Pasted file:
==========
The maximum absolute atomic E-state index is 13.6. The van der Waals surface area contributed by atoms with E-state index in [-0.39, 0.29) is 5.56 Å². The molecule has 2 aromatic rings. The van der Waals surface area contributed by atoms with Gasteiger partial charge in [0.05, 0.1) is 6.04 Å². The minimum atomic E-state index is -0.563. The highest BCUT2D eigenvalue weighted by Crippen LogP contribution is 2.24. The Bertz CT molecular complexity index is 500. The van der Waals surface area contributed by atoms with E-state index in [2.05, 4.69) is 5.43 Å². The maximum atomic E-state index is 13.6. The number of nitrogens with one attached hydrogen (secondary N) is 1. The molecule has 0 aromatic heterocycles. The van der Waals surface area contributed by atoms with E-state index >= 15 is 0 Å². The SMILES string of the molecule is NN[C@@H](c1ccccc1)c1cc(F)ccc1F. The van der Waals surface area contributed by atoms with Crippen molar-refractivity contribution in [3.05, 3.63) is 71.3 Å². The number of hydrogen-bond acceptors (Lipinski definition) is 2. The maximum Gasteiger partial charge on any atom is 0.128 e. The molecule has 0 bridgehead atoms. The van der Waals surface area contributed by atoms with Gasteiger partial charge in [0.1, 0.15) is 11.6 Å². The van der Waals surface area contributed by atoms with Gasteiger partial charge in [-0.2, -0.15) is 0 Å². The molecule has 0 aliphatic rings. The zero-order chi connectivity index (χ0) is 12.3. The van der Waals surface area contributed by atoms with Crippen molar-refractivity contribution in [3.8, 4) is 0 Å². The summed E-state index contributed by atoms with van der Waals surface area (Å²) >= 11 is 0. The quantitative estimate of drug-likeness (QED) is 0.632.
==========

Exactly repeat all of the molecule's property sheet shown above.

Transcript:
The maximum absolute atomic E-state index is 13.6. The van der Waals surface area contributed by atoms with E-state index in [-0.39, 0.29) is 5.56 Å². The molecule has 2 aromatic rings. The van der Waals surface area contributed by atoms with Gasteiger partial charge in [0.05, 0.1) is 6.04 Å². The minimum atomic E-state index is -0.563. The highest BCUT2D eigenvalue weighted by Crippen LogP contribution is 2.24. The Bertz CT molecular complexity index is 500. The van der Waals surface area contributed by atoms with E-state index in [2.05, 4.69) is 5.43 Å². The maximum atomic E-state index is 13.6. The number of nitrogens with one attached hydrogen (secondary N) is 1. The molecule has 0 aromatic heterocycles. The van der Waals surface area contributed by atoms with E-state index >= 15 is 0 Å². The SMILES string of the molecule is NN[C@@H](c1ccccc1)c1cc(F)ccc1F. The van der Waals surface area contributed by atoms with Crippen molar-refractivity contribution in [3.05, 3.63) is 71.3 Å². The number of hydrogen-bond acceptors (Lipinski definition) is 2. The maximum Gasteiger partial charge on any atom is 0.128 e. The molecule has 0 bridgehead atoms. The van der Waals surface area contributed by atoms with Gasteiger partial charge in [0.1, 0.15) is 11.6 Å². The van der Waals surface area contributed by atoms with Gasteiger partial charge in [-0.2, -0.15) is 0 Å². The molecule has 0 aliphatic rings. The zero-order chi connectivity index (χ0) is 12.3. The van der Waals surface area contributed by atoms with Crippen molar-refractivity contribution in [3.8, 4) is 0 Å². The summed E-state index contributed by atoms with van der Waals surface area (Å²) >= 11 is 0. The quantitative estimate of drug-likeness (QED) is 0.632.